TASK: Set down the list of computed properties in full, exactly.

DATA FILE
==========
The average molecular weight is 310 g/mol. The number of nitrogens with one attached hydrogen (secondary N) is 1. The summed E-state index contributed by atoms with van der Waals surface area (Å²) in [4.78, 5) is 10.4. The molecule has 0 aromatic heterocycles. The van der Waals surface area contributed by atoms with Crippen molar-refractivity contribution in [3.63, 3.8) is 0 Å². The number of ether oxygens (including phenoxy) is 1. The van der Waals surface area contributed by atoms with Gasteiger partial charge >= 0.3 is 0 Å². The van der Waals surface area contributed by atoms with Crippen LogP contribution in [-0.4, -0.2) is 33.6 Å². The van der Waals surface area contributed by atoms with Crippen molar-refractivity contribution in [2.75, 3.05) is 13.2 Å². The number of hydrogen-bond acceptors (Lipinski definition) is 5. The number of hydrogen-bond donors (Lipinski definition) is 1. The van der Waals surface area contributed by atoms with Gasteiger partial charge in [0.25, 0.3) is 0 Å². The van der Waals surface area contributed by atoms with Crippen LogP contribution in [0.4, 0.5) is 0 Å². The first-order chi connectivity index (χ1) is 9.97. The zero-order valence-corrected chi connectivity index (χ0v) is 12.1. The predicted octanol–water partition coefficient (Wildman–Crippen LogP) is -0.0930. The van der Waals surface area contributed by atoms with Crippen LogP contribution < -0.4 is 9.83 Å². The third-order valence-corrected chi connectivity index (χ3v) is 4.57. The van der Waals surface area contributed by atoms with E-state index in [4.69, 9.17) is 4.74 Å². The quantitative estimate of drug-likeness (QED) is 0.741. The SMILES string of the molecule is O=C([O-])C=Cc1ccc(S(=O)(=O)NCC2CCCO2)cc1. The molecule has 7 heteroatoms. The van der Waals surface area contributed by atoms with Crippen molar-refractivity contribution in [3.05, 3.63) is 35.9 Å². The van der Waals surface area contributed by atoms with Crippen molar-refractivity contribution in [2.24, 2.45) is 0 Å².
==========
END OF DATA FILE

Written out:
The average molecular weight is 310 g/mol. The number of nitrogens with one attached hydrogen (secondary N) is 1. The summed E-state index contributed by atoms with van der Waals surface area (Å²) in [4.78, 5) is 10.4. The molecule has 0 aromatic heterocycles. The van der Waals surface area contributed by atoms with Crippen molar-refractivity contribution in [3.63, 3.8) is 0 Å². The number of ether oxygens (including phenoxy) is 1. The van der Waals surface area contributed by atoms with Gasteiger partial charge >= 0.3 is 0 Å². The van der Waals surface area contributed by atoms with Crippen LogP contribution in [-0.4, -0.2) is 33.6 Å². The van der Waals surface area contributed by atoms with Crippen molar-refractivity contribution in [2.75, 3.05) is 13.2 Å². The number of hydrogen-bond acceptors (Lipinski definition) is 5. The number of hydrogen-bond donors (Lipinski definition) is 1. The van der Waals surface area contributed by atoms with Gasteiger partial charge in [0.25, 0.3) is 0 Å². The van der Waals surface area contributed by atoms with Crippen LogP contribution in [0.4, 0.5) is 0 Å². The first-order chi connectivity index (χ1) is 9.97. The zero-order valence-corrected chi connectivity index (χ0v) is 12.1. The predicted octanol–water partition coefficient (Wildman–Crippen LogP) is -0.0930. The van der Waals surface area contributed by atoms with Crippen LogP contribution < -0.4 is 9.83 Å². The third-order valence-corrected chi connectivity index (χ3v) is 4.57. The van der Waals surface area contributed by atoms with E-state index in [4.69, 9.17) is 4.74 Å². The quantitative estimate of drug-likeness (QED) is 0.741. The SMILES string of the molecule is O=C([O-])C=Cc1ccc(S(=O)(=O)NCC2CCCO2)cc1. The molecule has 7 heteroatoms. The van der Waals surface area contributed by atoms with Crippen molar-refractivity contribution in [3.05, 3.63) is 35.9 Å². The van der Waals surface area contributed by atoms with Crippen molar-refractivity contribution in [2.24, 2.45) is 0 Å².